Corporate Fitness and Active Aging

NIFS: 4 Additional REALISTIC Tips for a Fumble-Free Football Party

business man fumbleI attended a webinar a few years ago that suggested that the holiday season now extends from Halloween until the first Sunday in February when we gather ‘round a screen and raise a beer to the football God’s to watch the “Big Game”.  During this 13 week stretch, which is a quarter of year, we encounter candy dishes, cookie trays, cheese platters, and punch bowls overflowing with seasonal treats and goodies.  The number of temptations we face should make us wizards of refusal for those of us trying to control our weight, but saying no to creamy dips or bacon wrapped anything can be very difficult.

On Sunday, February 2nd many of us will once again find ourselves in the end zone of a bountiful buffet of wings, chili, pizza, and seven layer taco dip. If you resolved to lose some weight this year or just want to practice better self-control it’s time to step up to the line of scrimmage and play some defense.  Below are tips that can serve as a game plan for keeping you on track at home, at a party, or anytime you’re facing an event where food is the MVP. Additionally, these tips are realistic, meaning you won’t see me recommending a scoop of fro-yo with some fresh berries at half-time (which I have actually seen as a suggestion). That is an excellent dessert option, if that’s want you really want, but the last time fro-yo was offered at a football watch party was never!

      Here we go!

Don’t try to “save” calories for the party. This means, and I’m speaking from experience, that you eat almost nothing for the first part of the day so you can indulge come game time and not ruin your diet. This is a really bad idea.  Frequently this approach leads to over-indulging and eating several hundred if not thousands of calories over what you would have consumed if you had just eaten as you normally would during the first half of the day.   Wanting to eat a little lighter at the beginning of the day, think vegetables and protein, isn’t a bad idea but going into game time with and empty stomach can really backfire.

Create boundaries.  Creating boundaries means limiting your availability to tempting foods.  For me these foods are sweet, offer a satisfying crunch, and are small enough to pop one, two, or twelve in your mouth in no time.  To prevent over-eating these foods that light up all the pleasure centers in my brain I stay out of the kitchen or away from the buffet table. Once my plate is full I don’t go back for a second pass.  My plate, not the entire chip bowl, is my boundary.  For an extra precaution I may only eat dessert as I’m heading out the door.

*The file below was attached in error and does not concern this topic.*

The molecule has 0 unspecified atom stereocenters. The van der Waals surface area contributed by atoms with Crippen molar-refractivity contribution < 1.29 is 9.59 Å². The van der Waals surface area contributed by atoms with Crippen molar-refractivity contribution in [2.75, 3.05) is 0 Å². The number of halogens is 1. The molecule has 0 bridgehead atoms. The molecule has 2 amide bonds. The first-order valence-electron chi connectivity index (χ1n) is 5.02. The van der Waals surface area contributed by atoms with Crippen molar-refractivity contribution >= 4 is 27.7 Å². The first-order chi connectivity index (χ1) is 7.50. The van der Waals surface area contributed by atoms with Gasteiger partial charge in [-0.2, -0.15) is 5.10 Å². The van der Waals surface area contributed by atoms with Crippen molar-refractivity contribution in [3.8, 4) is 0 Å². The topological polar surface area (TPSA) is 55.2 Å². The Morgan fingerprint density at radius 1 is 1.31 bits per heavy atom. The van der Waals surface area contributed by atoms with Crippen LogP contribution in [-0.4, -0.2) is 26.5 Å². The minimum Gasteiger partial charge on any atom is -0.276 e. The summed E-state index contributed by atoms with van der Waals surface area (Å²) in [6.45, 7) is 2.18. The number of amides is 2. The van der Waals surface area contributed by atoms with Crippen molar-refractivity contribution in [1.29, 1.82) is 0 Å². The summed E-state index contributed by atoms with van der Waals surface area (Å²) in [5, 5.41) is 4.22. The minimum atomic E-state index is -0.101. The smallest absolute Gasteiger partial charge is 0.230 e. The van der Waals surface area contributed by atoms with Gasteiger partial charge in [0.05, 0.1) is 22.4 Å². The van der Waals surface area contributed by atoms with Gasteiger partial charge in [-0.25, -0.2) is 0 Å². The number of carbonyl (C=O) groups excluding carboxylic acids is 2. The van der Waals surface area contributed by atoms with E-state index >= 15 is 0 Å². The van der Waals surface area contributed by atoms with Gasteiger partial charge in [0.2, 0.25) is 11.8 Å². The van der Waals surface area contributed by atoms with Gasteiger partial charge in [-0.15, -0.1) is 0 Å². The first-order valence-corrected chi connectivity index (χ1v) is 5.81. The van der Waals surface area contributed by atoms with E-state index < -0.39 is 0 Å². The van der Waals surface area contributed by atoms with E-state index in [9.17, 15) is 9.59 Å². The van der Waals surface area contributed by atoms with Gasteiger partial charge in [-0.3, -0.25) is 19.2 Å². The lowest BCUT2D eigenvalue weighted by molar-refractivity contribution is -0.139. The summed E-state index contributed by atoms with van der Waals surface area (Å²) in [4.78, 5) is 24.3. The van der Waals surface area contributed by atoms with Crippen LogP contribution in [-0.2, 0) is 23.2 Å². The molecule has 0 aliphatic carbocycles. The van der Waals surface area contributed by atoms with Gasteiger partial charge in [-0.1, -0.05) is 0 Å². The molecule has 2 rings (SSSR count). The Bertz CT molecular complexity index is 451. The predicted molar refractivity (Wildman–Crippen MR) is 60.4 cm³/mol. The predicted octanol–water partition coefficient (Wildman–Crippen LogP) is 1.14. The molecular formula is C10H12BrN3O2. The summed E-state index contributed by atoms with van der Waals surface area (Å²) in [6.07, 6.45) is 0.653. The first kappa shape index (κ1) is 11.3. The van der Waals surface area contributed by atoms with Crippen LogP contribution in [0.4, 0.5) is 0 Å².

Keep your hands occupied. This tip relates back to tip number 2.  I’m less tempted to go back to the buffet table if I’ve got my hands and head occupied. For this reason I keep a cup full of water in my hands all the time. In addition to being calorie free the water helps keep me satisfied during the party and the cup keeps my hands from finding its way back to the nachos.

Make and vocalize your plan to someone else. You probably set some goals on or just before January 1st, but did you ever right them down? Did you take the time to specifically make a plan for reaching you goals? If not, it’s not too late. Write down your goals and make them specific.  What do you have to do to reach your goals?  If you have to lock yourself in your house and never attend a party again that is probably not realistic.  Tell a friend, partner, or spouse about your goals and don’t forget to discuss how they affect what you eat and drink at the parties. Ask your confidant to encourage your or even join you in making the best choices when it comes to food and drink.  If you declare you only be drinking water for the evening, ask him or her to hold you accountable.

Let these tips remind you that eating healthier doesn’t mean you never get to go to parties. Instead you now have some new, realistic, behaviors to take with you and practice. Let these behaviors help keep you on track rather than distract you from your goals.  Also remember that like any athletic skill practice is important for success.  Sometimes we have a bad game but that doesn’t mean we should hang up the cleats and give up, instead we learn and we continue to practice and sharpen our skills.

Check out our blog on Monday morning for post game diet damage control tips!

Topics: exercise nutrition NIFS healthy habits